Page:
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Families in need get help with back-to-school supplies

For many children, the first day of school is exciting. For others, it's humiliating. Imagine sitting in a desk that first day of school, watching your classmates put away their brand new, colorful school supplies while you just sit there, wonder...

For many children, the first day of school is exciting. For others, it's humiliating.
Imagine sitting in a desk that first day of school, watching your classmates put away their brand new, colorful school supplies while you just sit there, wondering if anyone notices that you don't have a new backpack or box of crayons or anything at all.
"I think that as a child, these memories burn inside you. In your mind you know you're different. You don't know why mom had to buy bread rather than crayons," said Peg Friedman, volunteer coordinator for Churches United in Ministry (CHUM).
It seems every year the school supply list for parents grows longer and more expensive. For families in need, that list can mean making an unbearable choice: let your child go hungry or let them face humiliation.
"That time of year can be hard on families with a limited income. It can add a lot of stress on families," said Kathy Jarve, coordinator of the Housing Stabilization Program for the Salvation Army. "Their priorities are rent, food and clothing."
A number of agencies in Duluth have stepped up to the plate the last couple of years to provide children with school supplies.
CHUM, for example, currently has enough supplies for 50 kids. This is the third year that CHUM has held a back-to-school drive for the families it serves. Friedman expects the drive's outcome will outfit 200 to 250 kids with all the supplies they need.
CHUM depends on its 29-member churches and local businesses for school supply donations, as well as individuals. Friedman said a family of four brought in enough extra supplies for 10 children.
For the past five years, Salvation Army case workers have been helping families in need prepare for the upcoming school year. They also concentrate on families that depend on Salvation Army services.
Each case worker is assigned to 20 or more families. That could mean up to 35 youths within those families need school supplies. Case workers do an intake of each family's needs, fill a backpack with supplies, then deliver it to the home.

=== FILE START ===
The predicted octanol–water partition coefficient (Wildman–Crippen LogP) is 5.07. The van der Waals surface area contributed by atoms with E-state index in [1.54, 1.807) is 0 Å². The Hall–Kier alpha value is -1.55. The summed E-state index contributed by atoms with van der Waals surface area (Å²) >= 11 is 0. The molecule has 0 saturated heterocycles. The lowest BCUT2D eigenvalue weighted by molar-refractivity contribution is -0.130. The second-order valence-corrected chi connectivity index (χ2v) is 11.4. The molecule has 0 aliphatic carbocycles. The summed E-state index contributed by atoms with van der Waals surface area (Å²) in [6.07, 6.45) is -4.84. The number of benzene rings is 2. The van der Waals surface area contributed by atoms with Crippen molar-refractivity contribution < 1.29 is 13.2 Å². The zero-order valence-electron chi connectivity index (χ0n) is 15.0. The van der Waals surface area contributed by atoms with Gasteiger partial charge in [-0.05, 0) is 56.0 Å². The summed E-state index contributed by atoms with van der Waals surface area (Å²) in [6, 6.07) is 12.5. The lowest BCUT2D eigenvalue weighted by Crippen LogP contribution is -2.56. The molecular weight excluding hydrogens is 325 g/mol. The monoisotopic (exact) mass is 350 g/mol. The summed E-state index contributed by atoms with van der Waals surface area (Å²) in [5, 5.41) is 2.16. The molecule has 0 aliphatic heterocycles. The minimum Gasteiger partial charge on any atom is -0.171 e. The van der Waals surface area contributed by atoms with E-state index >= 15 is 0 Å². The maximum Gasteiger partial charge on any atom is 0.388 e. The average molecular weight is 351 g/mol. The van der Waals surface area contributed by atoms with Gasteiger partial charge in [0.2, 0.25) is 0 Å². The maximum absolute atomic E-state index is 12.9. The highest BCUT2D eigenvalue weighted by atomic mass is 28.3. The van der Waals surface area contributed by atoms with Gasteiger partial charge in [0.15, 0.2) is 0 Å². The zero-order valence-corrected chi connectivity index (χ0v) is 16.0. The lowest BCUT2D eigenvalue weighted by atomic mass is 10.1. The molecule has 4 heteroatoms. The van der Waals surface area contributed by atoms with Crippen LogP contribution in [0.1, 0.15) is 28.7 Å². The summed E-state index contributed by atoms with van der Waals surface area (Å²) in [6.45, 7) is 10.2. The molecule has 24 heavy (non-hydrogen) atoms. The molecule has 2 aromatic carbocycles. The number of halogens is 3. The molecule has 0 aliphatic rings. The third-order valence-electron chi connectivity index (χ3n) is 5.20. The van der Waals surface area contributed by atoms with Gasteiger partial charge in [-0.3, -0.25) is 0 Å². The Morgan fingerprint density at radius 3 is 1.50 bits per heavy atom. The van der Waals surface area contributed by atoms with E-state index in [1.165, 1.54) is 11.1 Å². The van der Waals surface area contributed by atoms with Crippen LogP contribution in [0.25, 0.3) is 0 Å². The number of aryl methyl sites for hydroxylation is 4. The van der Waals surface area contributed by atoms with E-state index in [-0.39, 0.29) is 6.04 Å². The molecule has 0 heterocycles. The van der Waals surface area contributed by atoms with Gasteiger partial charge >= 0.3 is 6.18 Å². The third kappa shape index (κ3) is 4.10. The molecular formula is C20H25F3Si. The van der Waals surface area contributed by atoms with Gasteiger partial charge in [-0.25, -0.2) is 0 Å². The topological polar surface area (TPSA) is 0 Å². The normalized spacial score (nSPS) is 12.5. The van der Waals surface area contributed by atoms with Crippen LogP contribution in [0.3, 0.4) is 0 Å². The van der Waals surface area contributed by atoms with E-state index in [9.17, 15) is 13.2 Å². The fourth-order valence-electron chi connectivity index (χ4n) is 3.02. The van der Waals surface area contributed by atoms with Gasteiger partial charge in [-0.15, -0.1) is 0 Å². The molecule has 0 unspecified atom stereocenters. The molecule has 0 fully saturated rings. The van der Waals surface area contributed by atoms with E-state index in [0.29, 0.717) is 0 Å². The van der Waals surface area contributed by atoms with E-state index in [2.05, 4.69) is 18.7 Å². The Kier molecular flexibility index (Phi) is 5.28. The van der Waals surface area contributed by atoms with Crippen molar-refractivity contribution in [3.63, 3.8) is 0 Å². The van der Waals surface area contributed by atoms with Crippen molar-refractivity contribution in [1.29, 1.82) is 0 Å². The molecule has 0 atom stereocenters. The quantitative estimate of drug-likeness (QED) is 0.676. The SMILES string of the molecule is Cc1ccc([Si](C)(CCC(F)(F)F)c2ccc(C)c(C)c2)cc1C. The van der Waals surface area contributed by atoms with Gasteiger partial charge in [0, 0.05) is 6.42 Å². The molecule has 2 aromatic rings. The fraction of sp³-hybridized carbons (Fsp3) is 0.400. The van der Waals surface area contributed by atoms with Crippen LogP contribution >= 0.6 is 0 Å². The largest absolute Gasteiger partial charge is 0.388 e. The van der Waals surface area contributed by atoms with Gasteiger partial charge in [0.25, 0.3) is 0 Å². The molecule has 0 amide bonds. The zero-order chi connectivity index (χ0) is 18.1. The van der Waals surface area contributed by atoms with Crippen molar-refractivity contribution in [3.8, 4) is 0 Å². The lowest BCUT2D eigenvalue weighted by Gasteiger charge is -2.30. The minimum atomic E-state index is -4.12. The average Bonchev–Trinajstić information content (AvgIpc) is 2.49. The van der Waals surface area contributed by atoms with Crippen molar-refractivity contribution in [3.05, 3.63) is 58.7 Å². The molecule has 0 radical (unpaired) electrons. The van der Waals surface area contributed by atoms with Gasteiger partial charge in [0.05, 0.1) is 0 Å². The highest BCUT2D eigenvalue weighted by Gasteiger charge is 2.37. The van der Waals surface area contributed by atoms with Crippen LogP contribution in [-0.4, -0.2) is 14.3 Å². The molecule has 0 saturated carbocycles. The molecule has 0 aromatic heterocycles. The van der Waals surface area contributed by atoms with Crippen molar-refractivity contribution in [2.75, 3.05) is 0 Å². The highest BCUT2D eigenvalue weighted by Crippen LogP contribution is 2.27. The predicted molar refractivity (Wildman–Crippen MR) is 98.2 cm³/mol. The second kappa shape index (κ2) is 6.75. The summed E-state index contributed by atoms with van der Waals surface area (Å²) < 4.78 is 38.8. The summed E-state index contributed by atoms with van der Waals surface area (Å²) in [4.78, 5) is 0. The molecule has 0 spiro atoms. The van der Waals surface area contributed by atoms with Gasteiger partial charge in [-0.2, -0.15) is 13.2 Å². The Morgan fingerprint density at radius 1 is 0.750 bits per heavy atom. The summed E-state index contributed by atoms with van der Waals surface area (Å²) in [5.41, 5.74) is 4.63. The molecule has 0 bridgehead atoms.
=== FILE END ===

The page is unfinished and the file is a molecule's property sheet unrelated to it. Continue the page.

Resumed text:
"It's pretty exciting for the kids who get them," Jarve said. Oftentimes the kids will take all the supplies out of the backpack and line them up, she added.
The Salvation Army applies for a small grant and receives donations from community businesses and clubs. Then case workers shop for the school supplies, preferably during sales, at local businesses.
Jarve said the average cost of school supplies for elementary school children is between $30 and $40. For older students, the cost is between $40 to $60.
"For a family who has three, five or even six children, that's very difficult," Jarve said.
The Junior League of Duluth has taken a different approach. On Aug. 29, volunteers will assemble backpacks and deliver them the next day to each elementary school. School counselors will then determine which kids need the backpacks.
The League accepts donations from the community but also uses its own funds to buy supplies.
Stacy Oberg, public relations chair, said last year the League distributed 300 backpacks. This year, that number increased to 800.
"We're hoping that by doing this, they (parents) know they have somewhere to go so they don't have to go skipping meals for a week," Oberg said.
Nonprofits aren't the only ones helping kids out this year. Amy Kaiser, a physical education teacher at Lincoln Park School, is making sure each one of her students gets to participate in her class.
"The saddest thing for an elementary age child is when they can't play," Kaiser said.
Many families just can't afford to buy tennis shoes, she said, and kids will come to class with boots, sandals or shoes that are too worn out to be safe.
Kaiser realized something needed to be done when a little girl came to class one day with a new pair of shoes that was four sizes too big.
Kaiser wrote a letter to some organizations asking for donations. She received a total of $750 from the American Legion Post No. 71 and the West VFW No. 137. With that money, Kaiser will buy tennis shoes that kids can leave right at school and use for gym class.
"I was dancing in the hall when I got that first check," Kaiser said. "But I have no idea how quickly $750 will go."
Sandi Dahl is a news reporter for the Budgeteer News. To reach her, call 723-1207 or send e-mail to sandi.dahl@duluth.com .

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